Nasal High Flow Therapy in the Paediatric Home Setting

High Flow Nasal Cannula Therapy in the Paediatric Home Setting

Sponsors

Lead Sponsor: Rabin Medical Center

Collaborator: Fisher and Paykel Healthcare

Source Rabin Medical Center
Brief Summary

High flow nasal cannula (HFNC) therapy is non-invasive respiratory support designed to deliver a high flow of heated humidified air, with or without entrained oxygen, via specifically designed nasal prongs. Initially developed for preterm infants, the application of the technology is rapidly spreading to include pediatric patients with various indications, including bronchiolitis, obstructive sleep apnea (OSA), tracheomalacia, asthma, post- extubation support, and even adult hypoxemic respiratory failure.

Since it appears to be better tolerated than traditional modes of non-invasive ventilation, such as continuous positive airway pressure (CPAP) or bilevel positive airway pressure (BiPAP), it is increasingly used outside the intensive care setting, despite limited evidence of its safety and efficacy. In Israel, HFNC is approved for home support of children requiring non-invasive respiratory support on the recommendation of a paediatric pulmonologist or intensivist, provided that CPAP and BiPAP have been trialed and deemed not tolerated by the patient.

At Schneider Childrens' Medical Center of Israel (SCMI), a tertiary paediatric hospital, therapy is commenced during a brief inpatient stay, at a period of clinical stability. Parents are trained in the use of the device and flow rate is titrated to clinical response.

The investigators aim to describe the safety, indications, parameters of utilization, length of treatment, clinical outcomes and parental satisfaction of HFNC in the paediatric home setting.

Detailed Description

High flow nasal cannula (HFNC) therapy is non-invasive respiratory support designed to deliver a high flow of heated humidified air, with or without entrained oxygen, via specifically designed nasal prongs. Its physiological benefits include flow-dependent positive airway pressure, alveolar recruitment and washout of carbon dioxide from the upper airway. The reduction of esophageal pressure changes during respiration, compared with standard non-occlusive oxygen facemask, indicates its capacity to ease inspiratory effort.

Initially developed for preterm infants, the application of this technology is rapidly spreading to include pediatric patients with various indications, including bronchiolitis, obstructive sleep apnea (OSA), tracheomalacia, asthma, post-extubation support, and even adult hypoxemic respiratory failure.

Since it appears to be better tolerated than traditional modes of non-invasive ventilation, such as continuous positive airway pressure (CPAP) or bilevel positive airway pressure (BiPAP), it is increasingly used outside the intensive care setting, despite limited evidence of its safety and efficacy.

In Israel, HFNC is approved for home support of children requiring non-invasive respiratory support on the recommendation of a paediatric pulmonologist or intensivist, provided that CPAP and BiPAP have been trialed and deemed not tolerated by the patient. At Schneider Childrens' Medical Center of Israel (SCMI), a tertiary paediatric hospital, therapy is commenced during a brief inpatient stay, at a period of clinical stability. Parents are trained in the use of the device and flow rate is titrated to clinical response.

The investigators aim to describe the safety, indications, parameters of utilization, length of treatment, clinical outcomes and parental satisfaction of HFNC in the paediatric home setting.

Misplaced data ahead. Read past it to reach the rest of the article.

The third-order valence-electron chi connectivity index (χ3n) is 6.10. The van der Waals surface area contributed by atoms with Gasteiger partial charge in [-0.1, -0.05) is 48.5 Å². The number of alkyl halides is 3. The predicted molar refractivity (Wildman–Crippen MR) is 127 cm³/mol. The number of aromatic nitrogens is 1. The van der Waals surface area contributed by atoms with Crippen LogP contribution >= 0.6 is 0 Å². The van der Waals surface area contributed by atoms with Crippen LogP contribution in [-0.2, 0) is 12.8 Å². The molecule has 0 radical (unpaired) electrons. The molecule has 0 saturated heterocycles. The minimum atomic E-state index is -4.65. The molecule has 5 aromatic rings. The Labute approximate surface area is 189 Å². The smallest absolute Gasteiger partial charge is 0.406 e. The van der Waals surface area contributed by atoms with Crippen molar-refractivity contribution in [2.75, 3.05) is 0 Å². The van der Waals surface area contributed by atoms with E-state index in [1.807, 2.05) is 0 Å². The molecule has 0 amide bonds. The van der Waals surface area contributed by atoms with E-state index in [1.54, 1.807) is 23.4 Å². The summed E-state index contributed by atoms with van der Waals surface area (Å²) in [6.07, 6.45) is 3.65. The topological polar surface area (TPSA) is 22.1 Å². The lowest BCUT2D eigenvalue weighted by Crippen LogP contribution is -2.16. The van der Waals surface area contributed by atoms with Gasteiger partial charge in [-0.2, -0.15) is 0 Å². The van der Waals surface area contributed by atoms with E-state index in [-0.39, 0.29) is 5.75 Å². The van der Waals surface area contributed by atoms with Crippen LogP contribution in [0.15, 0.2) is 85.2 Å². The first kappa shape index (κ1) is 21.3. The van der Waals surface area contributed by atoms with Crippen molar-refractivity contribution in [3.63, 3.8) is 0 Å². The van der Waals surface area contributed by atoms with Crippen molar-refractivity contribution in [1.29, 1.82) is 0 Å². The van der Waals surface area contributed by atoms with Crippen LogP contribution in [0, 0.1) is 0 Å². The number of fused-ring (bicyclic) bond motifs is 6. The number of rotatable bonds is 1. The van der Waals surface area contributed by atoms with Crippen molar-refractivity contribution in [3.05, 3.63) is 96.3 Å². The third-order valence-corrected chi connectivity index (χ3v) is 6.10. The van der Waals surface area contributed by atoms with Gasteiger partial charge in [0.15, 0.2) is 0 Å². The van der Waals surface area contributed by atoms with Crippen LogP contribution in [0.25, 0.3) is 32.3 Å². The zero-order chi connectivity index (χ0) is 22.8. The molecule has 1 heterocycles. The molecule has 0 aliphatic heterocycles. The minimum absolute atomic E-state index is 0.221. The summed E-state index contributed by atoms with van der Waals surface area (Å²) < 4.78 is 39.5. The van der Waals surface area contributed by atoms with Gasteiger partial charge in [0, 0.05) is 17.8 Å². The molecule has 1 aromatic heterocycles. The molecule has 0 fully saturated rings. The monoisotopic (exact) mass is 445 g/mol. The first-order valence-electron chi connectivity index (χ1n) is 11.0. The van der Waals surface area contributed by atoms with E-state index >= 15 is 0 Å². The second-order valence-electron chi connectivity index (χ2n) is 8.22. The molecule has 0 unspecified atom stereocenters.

Medical records of children aged 0-18 years who were prescribed a HFNC device at Schneider Children's between 2014-2018 for use in the home setting will be reviewed retrospectively. Demographic and clinical data will be collected. This will be supplemented by a standardized telephone questionnaire. Verbal consent will be obtained from one of the parents, and documented. As part of the telephone consent process, parents will be offered to "opt out" at the beginning of the interview.

Overall Status Recruiting
Start Date March 26, 2019
Completion Date December 2020
Primary Completion Date March 2020
Study Type Observational
Primary Outcome
Measure Time Frame
Change in cumulative days of hospital admission 6 months before compared to 6 months after starting high flow nasal cannula treatment
Enrollment 100
Condition
Intervention

Intervention Type: Other

Intervention Name: Questionnaire

Description: Medical records of children aged 0-18 years who were prescribed a HFNC device at Schneider Children's between 2014-2018 for use in the home setting will be reviewed retrospectively. As part of the telephone consent process, parents will be offered to "opt out" at the beginning of the interview.

Eligibility

Sampling Method: Non-Probability Sample

Criteria:

Inclusion Criteria:

1. Any child who received HFNC

2. Previously trialed CPAP and BiPaP and deemed not tolerated by patient.

Exclusion Criteria:

N/A

Gender: All

Minimum Age: N/A

Maximum Age: 18 Years

Healthy Volunteers: No

Overall Official
Last Name Role Affiliation
Patrick Stafler Principal Investigator Schneider Children's
Overall Contact

Last Name: Patrick Stafler

Phone: 00972547243623

Email: [email protected]

Location
Facility: Status: Contact: Schneider Children's Medical Center of Israel Patrick Stafler, MD 972547243623 [email protected]
Location Countries

Israel

Verification Date

July 2019

Responsible Party

Type: Principal Investigator

Investigator Affiliation: Rabin Medical Center

Investigator Full Name: Patrick Stafler

Investigator Title: Senior Pulmonologist

Has Expanded Access No
Condition Browse
Acronym HFNC
Patient Data No
Study Design Info

Observational Model: Other

Time Perspective: Retrospective

Source: ClinicalTrials.gov